The FPMT is an organization devoted to the transmission of the Mahayana Buddhist tradition and values worldwide through teaching, meditation and community service. There are 132 FPMT centers and projects worldwide as of December 2001. FPMT currently has four standard Buddhist education programs that are taught in many of the centers. Two of these, the Masters Program and the Basic Program are committed courses of 7 and 5 years of study respectively. Based on the great philosophical texts studied in the monasteries of Tibet, FPMT holds to rigid standards of translation and has a passion for authentic texts to ensure that complete accuracy of the meaning found within these profound texts is not forfeited in the transmission from East to West.
Lineage:Gelugpa: Geshe Rabten Rinpoche and Lama Thubten Yeshe.
Biography: Lama Zopa Rinpoche, the spiritual director of The Foundation for the Preservation of the Mahayana Tradition, is the reincarnation of the Sherpa Nyingma yogi Kunsang Yeshe, the Lawudo Lama. Rinpoche was born in 1946 in Thami, not far from the cave Lawudo, in the Mount Everest region of Nepal, where his predecessor meditated for the last twenty years of his life. While his predecessor had belonged to the Sakya tradition of Tibetan Buddhism, the Lawudo Lama himself had been a great master of the complete tantric teachings of the Nyingma tradition.
Rinpoche left Thami when he was about 4 years old and was put in a Monastery that was very close to the border of Nepal and Tibet. Rinpoche stayed at this Monastery for several years until he went to Tibet and took getsul ordination in 1958, and continued his studies in Domo Geshe’s monastery in Phagri, Tibet.
In 1959 Rinpoche escaped from Tibet and continued his studies in Sera Jhe monastery in Buxa Duar, in the north of India. This is where the Indian Government housed the monks from Sera, Ganden and Drepung Monasteries who wanted to continue their studies, along with monks from the other sects. It was at Buxa Duar that Rinpoche became the disciple of Geshe Rabten Rinpoche and then of Lama Thubten Yeshe. Frida Bedi then invited him to join her school for incarnate lamas in Dalhousie where they were given the chance to learn English for 6 months. Upon the completion returned to Buxa Duar and his studies. Lama Yeshe and Zopa Rinpoche’s contact with Westerners began in 1965 in Darjeeling. When they met Princess Zina Rachevsky from Russia. She became the Lamas first Western student. In 1969 they founded the Nepal Mahayana Gompa Center at Kopan, above Boudhnath Stupa in Kathmandu, Nepal.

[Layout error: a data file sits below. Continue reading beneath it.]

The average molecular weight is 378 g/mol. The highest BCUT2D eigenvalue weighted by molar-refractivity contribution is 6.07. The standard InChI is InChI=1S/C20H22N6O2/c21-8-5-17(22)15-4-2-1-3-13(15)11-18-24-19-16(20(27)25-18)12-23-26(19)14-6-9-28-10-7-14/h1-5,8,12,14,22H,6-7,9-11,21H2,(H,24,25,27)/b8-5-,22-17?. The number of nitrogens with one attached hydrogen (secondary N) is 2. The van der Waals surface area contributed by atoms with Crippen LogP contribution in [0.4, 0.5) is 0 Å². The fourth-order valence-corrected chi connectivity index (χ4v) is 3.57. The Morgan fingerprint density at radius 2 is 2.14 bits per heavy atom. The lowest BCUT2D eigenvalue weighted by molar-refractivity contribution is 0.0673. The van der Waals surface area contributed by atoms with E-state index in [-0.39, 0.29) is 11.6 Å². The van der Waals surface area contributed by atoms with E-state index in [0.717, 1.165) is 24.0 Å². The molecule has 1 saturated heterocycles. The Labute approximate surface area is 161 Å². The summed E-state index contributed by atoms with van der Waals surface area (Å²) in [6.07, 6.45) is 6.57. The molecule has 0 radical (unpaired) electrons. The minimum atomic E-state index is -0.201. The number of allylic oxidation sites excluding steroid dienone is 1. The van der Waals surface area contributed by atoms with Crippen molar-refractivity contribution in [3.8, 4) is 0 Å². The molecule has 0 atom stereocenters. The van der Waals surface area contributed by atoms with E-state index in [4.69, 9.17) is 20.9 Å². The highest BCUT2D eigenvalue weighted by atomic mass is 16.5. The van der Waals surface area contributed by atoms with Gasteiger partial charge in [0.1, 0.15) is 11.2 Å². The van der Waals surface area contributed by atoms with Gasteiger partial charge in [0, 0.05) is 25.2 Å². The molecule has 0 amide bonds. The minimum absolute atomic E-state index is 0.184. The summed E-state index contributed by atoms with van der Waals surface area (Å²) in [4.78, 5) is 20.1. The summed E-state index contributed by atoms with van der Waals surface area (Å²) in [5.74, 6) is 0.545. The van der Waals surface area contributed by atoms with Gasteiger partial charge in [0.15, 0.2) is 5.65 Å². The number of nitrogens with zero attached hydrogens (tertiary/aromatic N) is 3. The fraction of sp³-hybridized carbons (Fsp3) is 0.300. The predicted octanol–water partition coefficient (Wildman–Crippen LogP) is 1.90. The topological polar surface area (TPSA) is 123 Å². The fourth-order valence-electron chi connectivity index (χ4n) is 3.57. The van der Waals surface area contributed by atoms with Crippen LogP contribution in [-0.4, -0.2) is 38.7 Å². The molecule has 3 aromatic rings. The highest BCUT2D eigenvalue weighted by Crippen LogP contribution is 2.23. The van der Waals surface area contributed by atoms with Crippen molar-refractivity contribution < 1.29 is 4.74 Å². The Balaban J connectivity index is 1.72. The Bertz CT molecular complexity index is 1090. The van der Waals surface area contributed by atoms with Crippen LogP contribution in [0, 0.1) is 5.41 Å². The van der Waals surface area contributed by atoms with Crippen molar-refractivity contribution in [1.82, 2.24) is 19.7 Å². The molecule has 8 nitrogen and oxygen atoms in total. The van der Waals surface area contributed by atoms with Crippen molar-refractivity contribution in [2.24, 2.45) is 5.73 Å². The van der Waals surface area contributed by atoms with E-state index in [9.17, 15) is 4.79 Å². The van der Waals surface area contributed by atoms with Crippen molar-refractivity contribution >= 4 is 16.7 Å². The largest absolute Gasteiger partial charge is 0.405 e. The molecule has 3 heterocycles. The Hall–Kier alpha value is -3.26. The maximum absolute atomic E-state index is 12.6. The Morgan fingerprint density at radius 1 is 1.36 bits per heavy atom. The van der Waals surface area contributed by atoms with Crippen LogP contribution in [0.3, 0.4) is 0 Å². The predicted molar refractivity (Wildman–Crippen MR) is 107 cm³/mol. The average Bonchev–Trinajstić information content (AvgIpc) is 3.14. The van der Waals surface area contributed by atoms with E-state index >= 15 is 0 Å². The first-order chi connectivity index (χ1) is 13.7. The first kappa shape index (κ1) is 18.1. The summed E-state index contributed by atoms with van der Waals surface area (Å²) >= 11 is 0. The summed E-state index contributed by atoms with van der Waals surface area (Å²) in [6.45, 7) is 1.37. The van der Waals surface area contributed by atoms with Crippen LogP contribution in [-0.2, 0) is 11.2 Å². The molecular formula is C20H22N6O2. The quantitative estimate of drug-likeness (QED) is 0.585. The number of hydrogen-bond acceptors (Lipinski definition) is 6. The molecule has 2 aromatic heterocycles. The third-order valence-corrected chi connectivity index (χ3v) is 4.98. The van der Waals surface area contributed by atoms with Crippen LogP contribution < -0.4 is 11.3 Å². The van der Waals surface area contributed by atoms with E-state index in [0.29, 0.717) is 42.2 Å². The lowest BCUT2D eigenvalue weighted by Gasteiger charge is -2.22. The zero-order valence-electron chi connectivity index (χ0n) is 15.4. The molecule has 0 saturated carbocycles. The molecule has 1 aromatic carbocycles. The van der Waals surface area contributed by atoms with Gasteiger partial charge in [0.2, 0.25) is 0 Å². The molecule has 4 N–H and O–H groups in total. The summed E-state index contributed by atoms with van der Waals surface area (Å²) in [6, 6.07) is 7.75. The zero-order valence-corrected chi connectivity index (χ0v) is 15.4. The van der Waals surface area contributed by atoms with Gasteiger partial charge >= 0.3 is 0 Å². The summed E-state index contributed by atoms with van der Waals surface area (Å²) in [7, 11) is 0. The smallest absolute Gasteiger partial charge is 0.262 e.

At the insistence of Zina Rachevsky the Lamas started to teach courses on Buddhism for Westerns at Kopan. In 1971 Rinpoche took gelong ordination from His Holiness Ling Rinpoche in Bodh Gaya. By 1975, twelve centers had started. In 1976, the growing worldwide organization was named by Lama Yeshe ‘the Foundation for the Preservation of the Mahayana Tradition’ (FPMT).
Lama Zopa Rinpoche has many other projects around the world; one of the most important is the 500ft Maitreya Statue that Rinpoche is building in Bodh Gaya that will include schools, hospitals and other social projects such as Leprosy clinics (these social projects are already in existence and have been functioning for the last 15 years). Someof the other projects that Rinpoche has are Sera Jhe food fund – which offers food, breakfast lunch and dinner everyday to 2500 monks. The Lama Tsong Khapa teacher fund offers an allowance to the main 100 teachers in the Gelugpa tradition from various monasteries. Rinpoche also has a number of other funds that are for building holy objects, such as Stupas, prayer wheels etc. Rinpoche has a very strong interest in collecting texts from all the different traditions.
FPMT International Office
1632 SE 11th Ave
Portland, OR 97214, USA
Tel: 1 503 808 1588
Fax: 1 503 808 1589
FPMT now has 144 study groups, centers and projects worldwide
All FPMT centers and study groups welcome students, visitors and enquiries. Select centers offer Retreat Facilities. Some are more active in Community Services. The Monasteries and Nunneries of the FPMT provide opportunities to train as a monk or nun.
MANDALA is a Tibetan Buddhist Journal that captures the life and times of a vibrant organization flourishing in 31 countries. It is published six times a year in February, April, June, August, October and December by the Foundation for the Preservation of the Mahayana Tradition.
MANDALA’s editorial policy is to always convey the power and relevance of the Buddha’s teachings. “We offer people what we have,” said Lama Thubten Yeshe, one of the founders of FPMT, “that is, the combined knowledge of Buddha’s teachings and the modern way of life.”
Books by Lama Yeshe and Lama Zopa